So that’s how the other half has lived?

SHENANDOAH JUNCTION— Three of Hedgesville’s 10 runs were earned. All nine of Jefferson’s errors were ugly . . . as were the five walks allowed by starting pitcher Cody Butts . . . and the passed ball, wild pitch, and balk that were sprinkled in throughout Jefferson’s 10-4 loss to visiting Hedgesville.

Over the nearly 40 years of its existence, venerable old Sager Field hadn’t seen too many of that kind of fielding woes from the home side. The place had seen Jefferson opponents implode and beat themselves dozens and dozens of times. But not the home side.
After graduating nine players from the 2011 state championship team, Jefferson — after just four games — is still in a formulative process of trying to find the acceptable pieces for a decent high school defense. But when Hedgesville had only five hits and still scored 10 runs in the first four innings, that creative process was still ongoing and far from finished. The Eagles managed another harmless single in their final three turns.
When the Eagles had five runs in the first two innings and none of them were earned, Jefferson was sitting in the same leaking boat with the same empty feeling nearly every opponent to visit Sager Field over the decades has felt.
Even with its constant flow of errors and the gifted runs the Eagles were receiving, Jefferson nearly kept pace for three innings. Hits from Anthony DiAmario and Corey Mangold helped produce a first-inning run.
Michael King and DiAmario had hits in a two-run second inning the Cougars had. DiAmario hit a routine three-hop grounder right at the startled shortstop and easily beat it out for a hit.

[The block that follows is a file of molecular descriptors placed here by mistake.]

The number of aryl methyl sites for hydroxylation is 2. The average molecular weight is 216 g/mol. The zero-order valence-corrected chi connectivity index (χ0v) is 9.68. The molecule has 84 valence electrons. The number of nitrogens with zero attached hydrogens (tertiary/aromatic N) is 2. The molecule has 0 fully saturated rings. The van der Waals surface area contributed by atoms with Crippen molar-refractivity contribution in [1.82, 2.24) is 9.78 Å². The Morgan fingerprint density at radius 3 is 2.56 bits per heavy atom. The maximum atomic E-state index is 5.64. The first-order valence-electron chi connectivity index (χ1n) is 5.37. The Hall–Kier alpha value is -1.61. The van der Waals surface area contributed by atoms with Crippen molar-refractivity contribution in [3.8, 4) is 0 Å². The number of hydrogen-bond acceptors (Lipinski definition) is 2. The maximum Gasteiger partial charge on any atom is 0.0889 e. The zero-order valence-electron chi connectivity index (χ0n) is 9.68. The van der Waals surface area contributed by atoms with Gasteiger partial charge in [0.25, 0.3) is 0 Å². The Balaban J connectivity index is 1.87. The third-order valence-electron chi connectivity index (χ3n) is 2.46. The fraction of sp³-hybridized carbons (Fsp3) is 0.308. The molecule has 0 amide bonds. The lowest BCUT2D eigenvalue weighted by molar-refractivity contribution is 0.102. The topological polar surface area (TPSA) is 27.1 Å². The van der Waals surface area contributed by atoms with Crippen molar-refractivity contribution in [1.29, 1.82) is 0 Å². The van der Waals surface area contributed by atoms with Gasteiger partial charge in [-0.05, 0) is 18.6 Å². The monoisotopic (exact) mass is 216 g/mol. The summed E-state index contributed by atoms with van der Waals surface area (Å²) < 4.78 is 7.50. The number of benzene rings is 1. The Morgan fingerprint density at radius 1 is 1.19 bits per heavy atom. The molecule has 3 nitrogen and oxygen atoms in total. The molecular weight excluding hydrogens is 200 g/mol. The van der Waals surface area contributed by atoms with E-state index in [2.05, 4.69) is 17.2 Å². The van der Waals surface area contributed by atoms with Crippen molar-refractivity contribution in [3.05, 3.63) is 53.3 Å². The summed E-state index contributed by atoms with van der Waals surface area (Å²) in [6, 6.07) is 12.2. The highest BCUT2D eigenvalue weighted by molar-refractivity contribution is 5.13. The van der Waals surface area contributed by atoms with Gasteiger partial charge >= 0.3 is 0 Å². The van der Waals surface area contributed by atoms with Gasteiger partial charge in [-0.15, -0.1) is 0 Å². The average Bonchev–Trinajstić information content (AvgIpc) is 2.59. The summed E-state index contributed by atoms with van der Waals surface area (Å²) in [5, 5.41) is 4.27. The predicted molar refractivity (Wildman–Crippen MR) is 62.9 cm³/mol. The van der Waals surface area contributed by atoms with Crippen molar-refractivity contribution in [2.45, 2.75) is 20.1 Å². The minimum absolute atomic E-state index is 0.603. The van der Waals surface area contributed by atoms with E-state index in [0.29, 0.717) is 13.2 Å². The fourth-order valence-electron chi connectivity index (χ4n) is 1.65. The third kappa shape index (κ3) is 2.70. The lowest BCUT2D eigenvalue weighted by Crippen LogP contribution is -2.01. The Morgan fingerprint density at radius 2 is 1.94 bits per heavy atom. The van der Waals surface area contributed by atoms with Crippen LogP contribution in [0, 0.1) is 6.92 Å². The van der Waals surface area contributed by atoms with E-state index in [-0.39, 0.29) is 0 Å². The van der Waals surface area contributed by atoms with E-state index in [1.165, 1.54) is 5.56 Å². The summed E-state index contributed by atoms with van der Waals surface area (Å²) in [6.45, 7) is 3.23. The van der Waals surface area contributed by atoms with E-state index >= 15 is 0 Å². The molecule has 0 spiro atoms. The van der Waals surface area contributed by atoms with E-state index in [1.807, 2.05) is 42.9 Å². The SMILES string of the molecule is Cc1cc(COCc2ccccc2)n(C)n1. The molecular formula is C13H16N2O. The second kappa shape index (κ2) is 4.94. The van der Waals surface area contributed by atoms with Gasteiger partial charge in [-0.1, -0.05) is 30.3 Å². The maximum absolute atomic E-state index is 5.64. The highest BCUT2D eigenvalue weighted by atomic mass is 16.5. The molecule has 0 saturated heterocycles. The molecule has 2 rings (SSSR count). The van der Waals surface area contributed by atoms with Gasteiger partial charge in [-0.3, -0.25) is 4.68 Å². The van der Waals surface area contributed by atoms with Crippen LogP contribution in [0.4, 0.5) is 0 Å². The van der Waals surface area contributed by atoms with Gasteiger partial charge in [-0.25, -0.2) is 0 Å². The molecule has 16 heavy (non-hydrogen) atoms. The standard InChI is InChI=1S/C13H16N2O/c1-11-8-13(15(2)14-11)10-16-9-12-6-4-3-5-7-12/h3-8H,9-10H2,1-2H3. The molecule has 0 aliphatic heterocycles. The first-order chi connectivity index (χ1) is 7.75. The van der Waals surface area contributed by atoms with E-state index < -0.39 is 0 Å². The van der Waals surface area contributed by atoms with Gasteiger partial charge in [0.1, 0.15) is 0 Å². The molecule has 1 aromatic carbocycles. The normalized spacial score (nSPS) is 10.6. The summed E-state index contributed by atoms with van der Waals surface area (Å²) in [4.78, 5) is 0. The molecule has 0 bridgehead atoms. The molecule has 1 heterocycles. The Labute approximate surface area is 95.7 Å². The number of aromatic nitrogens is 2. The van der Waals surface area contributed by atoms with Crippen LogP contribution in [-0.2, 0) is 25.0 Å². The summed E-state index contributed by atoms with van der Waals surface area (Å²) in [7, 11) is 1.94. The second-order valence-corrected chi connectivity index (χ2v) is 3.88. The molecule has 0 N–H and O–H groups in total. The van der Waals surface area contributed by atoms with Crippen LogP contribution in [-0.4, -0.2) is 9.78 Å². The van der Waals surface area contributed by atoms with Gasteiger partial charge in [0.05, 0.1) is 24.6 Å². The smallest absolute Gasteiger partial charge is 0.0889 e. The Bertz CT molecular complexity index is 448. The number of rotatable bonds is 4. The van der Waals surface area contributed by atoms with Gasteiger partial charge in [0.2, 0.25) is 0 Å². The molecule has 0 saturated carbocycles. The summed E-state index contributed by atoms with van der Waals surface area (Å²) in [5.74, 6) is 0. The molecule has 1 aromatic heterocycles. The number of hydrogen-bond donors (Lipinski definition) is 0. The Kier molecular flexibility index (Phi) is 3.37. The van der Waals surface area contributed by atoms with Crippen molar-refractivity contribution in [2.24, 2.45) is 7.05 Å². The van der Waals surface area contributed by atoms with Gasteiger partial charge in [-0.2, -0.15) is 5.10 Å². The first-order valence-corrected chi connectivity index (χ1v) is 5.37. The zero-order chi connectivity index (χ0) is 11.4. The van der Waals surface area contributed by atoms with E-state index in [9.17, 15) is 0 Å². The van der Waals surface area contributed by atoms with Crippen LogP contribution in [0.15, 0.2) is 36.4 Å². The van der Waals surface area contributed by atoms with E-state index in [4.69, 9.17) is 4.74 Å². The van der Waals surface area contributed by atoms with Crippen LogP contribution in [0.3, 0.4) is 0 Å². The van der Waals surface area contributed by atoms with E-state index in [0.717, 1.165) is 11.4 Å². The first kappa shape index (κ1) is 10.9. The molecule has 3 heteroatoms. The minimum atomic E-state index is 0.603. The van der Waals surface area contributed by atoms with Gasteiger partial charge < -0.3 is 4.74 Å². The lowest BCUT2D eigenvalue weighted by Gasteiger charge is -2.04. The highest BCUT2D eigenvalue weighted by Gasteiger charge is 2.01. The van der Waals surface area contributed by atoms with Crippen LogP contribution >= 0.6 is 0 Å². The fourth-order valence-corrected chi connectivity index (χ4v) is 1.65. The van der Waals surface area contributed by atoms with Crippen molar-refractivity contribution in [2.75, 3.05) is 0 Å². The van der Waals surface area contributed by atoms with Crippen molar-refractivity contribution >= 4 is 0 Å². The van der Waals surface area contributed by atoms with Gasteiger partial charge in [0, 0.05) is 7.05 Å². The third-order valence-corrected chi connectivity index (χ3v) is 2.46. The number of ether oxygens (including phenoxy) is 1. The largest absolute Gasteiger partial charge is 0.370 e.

One of Hedgesville’s four errors helped the Cougars score again in the third. Even though it had scored in every inning, the Cougars still trailed 5-4 after three innings.
It was then that the flood of Jefferson errors were joined by the usual culprit that visits big innings — walks.
Butts walked three of the first four batters he saw in the fourth. The other Eagle lined a single to left. The last of the walks was completed by Logan Maloney, who inherited a 2-0 count and was called for a balk before he threw his first pitch. Matt Stambaugh’s two-run single exploded Hedgesville’s lead to 10-4.
Maloney and A.J. Boyd kept the Eagles scoreless in the game’s tailend innings.
Getting runners on base in the last three innings was still no problem for the Cougars. But pushing them home became a never-solved burden.
Jefferson had at least two baserunners aboard in all seven innings. Yet it didn’t score at all in the last three innings, leaving 10 men stranded in all and six in its final three turns against right-handers Eric Grove and Matt Frye. Grove survived long enough to finish five innings.
The four walks the Cougars worked for against Grove and Frye came in the last three innings.
Jefferson’s nine hits only matched its nine errors.
DiAmario and Michael King both had two singles . . . and Jefferson had 15 baserunners.
And the nine errors brought back the memory of the nine players who left with a state championship in 2011.


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